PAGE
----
The prestigious Turing Prize goes this year (2016) to Sir Tim Berners-Lee for inventing the World Wide Web. As this is the 50th year of the Turing Award, the ACM Awards Banquet on June 24, where the prize will be presented, is going to be a glittering occasion.
The ACM (Association of Computing Machinery) citation for Sir Tim Berners-Lee reads:
For inventing the World Wide Web, the first web browser, and the fundamental protocols and algorithms allowing the Web to scale.
In the press release announcing the recipient of the 2016 Award, ACM President Vicki L. Hanson is quotes as saying:
“The first-ever World Wide Web site went online in 1991. Although this doesn’t seem that long ago, it is hard to imagine the world before Sir Tim Berners-Lee’s invention. In many ways, the colossal impact of the World Wide Web is obvious. Many people, however, may not fully appreciate the underlying technical contributions that make the Web possible. Sir Tim Berners-Lee not only developed the key components, such as URIs and web browsers that allow us to use the Web, but offered a coherent vision of how each of these elements would work together as part of an integrated whole.”
Another quote comes from Google Distinguished Scientist, Andrei Broder - remember it is Google that funds the prize, which as the computing equivalent of a Nobel Prize currently stands at $1 million - who says:
“The Web has radically changed the way we share information and is a key factor for global economic growth and opportunity. The idea of a web of knowledge originated in a brilliant 1945 essay by Vannevar Bush. Over the next decades, several pieces of the puzzle came together: hypertext, the Internet, personal computing. But the explosive growth of the Web started when Tim Berners-Lee proposed a unified user interface to all types of information supported by a new transport protocol. This was a significant inflection point, setting the stage for everyone in the world, from high schoolers to corporations, to build their Web presences and collectively create the wonderful World Wide Web.”
Berners-Lee was at the European Organization for Nuclear Research (CERN) when he came up with the idea of the web as a way that would allow scientists around the world to share information with each other on the, then fledgling, Internet. The ACM lists the tools he invented to make his proposed system work:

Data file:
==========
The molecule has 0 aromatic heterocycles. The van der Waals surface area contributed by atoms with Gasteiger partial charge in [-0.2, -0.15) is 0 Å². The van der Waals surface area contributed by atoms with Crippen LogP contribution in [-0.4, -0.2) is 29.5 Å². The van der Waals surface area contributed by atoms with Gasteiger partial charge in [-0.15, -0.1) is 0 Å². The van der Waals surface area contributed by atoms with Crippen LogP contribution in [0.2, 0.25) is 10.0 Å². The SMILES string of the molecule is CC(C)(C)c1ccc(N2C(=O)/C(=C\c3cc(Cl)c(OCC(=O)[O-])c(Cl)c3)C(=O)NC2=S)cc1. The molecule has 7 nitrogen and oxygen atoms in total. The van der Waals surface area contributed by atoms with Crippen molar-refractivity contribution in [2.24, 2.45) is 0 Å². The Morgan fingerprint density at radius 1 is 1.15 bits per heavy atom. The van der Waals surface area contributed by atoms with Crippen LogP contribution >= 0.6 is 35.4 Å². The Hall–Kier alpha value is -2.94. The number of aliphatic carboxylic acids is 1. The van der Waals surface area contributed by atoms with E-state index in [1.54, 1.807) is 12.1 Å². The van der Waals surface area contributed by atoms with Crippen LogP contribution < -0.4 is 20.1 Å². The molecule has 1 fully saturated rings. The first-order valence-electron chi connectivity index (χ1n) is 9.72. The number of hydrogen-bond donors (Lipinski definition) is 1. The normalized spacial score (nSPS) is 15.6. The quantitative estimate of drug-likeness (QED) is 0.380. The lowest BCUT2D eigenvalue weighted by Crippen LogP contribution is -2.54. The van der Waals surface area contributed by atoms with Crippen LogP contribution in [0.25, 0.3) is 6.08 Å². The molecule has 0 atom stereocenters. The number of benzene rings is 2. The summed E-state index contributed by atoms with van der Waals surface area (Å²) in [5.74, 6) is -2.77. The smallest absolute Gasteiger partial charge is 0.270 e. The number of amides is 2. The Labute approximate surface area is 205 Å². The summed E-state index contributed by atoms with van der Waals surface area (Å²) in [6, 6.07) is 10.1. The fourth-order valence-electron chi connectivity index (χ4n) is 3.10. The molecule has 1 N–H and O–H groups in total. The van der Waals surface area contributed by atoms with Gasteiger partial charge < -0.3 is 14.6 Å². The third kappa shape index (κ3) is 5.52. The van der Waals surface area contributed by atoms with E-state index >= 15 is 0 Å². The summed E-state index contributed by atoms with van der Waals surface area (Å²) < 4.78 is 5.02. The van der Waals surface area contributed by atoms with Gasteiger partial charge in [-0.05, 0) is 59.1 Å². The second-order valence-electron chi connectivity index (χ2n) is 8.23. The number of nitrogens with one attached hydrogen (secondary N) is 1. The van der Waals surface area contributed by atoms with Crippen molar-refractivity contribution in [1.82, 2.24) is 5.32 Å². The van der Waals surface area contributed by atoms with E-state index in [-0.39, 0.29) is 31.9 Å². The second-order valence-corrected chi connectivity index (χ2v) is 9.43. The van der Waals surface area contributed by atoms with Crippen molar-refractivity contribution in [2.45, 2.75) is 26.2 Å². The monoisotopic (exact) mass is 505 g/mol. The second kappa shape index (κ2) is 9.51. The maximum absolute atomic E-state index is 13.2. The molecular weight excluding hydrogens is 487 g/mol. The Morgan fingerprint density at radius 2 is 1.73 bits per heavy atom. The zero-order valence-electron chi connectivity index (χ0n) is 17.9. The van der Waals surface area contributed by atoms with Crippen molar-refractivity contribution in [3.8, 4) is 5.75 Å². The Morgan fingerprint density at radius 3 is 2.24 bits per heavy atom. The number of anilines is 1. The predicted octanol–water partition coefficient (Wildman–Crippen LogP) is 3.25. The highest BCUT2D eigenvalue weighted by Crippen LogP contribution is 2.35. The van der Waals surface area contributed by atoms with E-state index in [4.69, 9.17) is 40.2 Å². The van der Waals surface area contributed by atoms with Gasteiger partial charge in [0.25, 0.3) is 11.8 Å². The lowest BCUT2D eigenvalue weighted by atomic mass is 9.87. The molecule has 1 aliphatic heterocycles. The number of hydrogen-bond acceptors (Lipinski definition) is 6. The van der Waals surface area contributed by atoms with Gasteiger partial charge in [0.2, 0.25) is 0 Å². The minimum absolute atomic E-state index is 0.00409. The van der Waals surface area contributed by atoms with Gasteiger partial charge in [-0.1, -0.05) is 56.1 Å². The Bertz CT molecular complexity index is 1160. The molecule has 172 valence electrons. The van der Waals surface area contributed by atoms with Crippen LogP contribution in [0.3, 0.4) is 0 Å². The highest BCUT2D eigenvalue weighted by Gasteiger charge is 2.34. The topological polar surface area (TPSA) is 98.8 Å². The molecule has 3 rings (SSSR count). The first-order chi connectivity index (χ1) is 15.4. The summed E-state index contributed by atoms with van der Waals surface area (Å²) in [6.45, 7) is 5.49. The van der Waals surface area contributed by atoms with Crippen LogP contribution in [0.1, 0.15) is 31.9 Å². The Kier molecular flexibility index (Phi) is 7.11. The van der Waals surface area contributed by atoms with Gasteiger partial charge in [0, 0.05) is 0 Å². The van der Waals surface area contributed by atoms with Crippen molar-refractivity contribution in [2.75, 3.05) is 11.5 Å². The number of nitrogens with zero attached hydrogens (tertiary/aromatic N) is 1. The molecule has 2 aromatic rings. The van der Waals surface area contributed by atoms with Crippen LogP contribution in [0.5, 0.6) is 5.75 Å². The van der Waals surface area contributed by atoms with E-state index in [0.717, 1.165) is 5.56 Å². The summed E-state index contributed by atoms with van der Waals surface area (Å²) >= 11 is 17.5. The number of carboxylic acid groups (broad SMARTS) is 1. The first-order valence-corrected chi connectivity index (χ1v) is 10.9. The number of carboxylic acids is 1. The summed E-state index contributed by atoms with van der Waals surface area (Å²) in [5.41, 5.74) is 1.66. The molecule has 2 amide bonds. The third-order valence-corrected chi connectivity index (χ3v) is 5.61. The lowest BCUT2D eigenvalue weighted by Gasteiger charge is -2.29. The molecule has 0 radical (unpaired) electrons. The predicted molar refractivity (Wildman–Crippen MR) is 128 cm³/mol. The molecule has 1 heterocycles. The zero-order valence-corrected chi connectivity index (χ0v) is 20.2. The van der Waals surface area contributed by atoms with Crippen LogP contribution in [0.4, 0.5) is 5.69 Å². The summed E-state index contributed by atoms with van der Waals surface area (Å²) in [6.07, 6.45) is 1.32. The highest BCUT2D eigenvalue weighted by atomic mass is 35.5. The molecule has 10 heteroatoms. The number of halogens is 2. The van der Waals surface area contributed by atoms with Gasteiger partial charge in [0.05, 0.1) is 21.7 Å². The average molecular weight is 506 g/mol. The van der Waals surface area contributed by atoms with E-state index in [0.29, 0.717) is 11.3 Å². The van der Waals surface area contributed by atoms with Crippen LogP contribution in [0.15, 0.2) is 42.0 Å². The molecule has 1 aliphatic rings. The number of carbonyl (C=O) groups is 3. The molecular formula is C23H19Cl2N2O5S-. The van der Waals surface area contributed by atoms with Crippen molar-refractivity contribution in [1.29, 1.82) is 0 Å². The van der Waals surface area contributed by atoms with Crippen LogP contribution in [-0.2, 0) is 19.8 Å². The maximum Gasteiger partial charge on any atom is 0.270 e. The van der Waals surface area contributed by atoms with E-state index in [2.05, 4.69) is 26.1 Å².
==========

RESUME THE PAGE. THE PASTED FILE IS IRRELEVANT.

Uniform Resource Identifier (URI) that would serve to allow any object (such as a document or image) on the Internet to be named, and thus identified.
Hypertext Transfer Protocol (HTTP) that allows for the exchange, retrieval, or transfer of an object over the Internet.
Web browser, a software application that retrieves and renders resources on the World Wide Web along with clickable links to other resources, and, in the original version, allowed users to modify webpages and make new links.
Hypertext Markup Language (HTML) that allows web browsers to retrieve documents or other resources and render them as multimedia webpages.
Despite all of this Berners-Lee hasn't made a fortune from his invention. Instead his contributions have followed an open source approach. He is as founder and director of the World Wide Web Consortium (W3C), which sets technical standards for web development, as well as the World Wide Web Foundation, which aims to establish the open web as a public good and a basic right.
Currently Berners-Lee is the 3COM Founders Professor of Engineering at MIT and is a principal investigator at MIT’s Computer Science and Artificial Intelligence Laboratory (CSAIL). He also holds a professorship at Oxford University. In the announcement of the Turing Award on MIT news he states:
“I’m humbled to receive the namesake award of a computing pioneer who showed that what a programmer could do with a computer is limited only by the programmer themselves. It is an honor to receive an award like the Turing that has been bestowed to some of the most brilliant minds in the world.”
One reaction to the news is surprise that it has taken so long for ACM to get around to recognising his massive contribution that has had such an impact on the lives of so many people and who has a commitment to ensuring that it is extended to the rest of the world's population.
Back in 2009 New York Times journalist Steve Lohr asked Berners-Lee the question:
If he were do it over again today, would he do anything differently? Any regrets?
In reply Berners-Lee admitted he might make one change. He would get rid of the double slash “//” after the “http:” in Web addresses which he considered could have saved paper (and trees), plus the human labor and time spent typing two keystrokes that, while a programming convention that the time, turned out to be not really necessary.
An announcement the appeared yesterday on the Intel Developer Forum website signals that the event scheduled to take place in San Francisco in August will not take place, nor will there be any future [ ... ]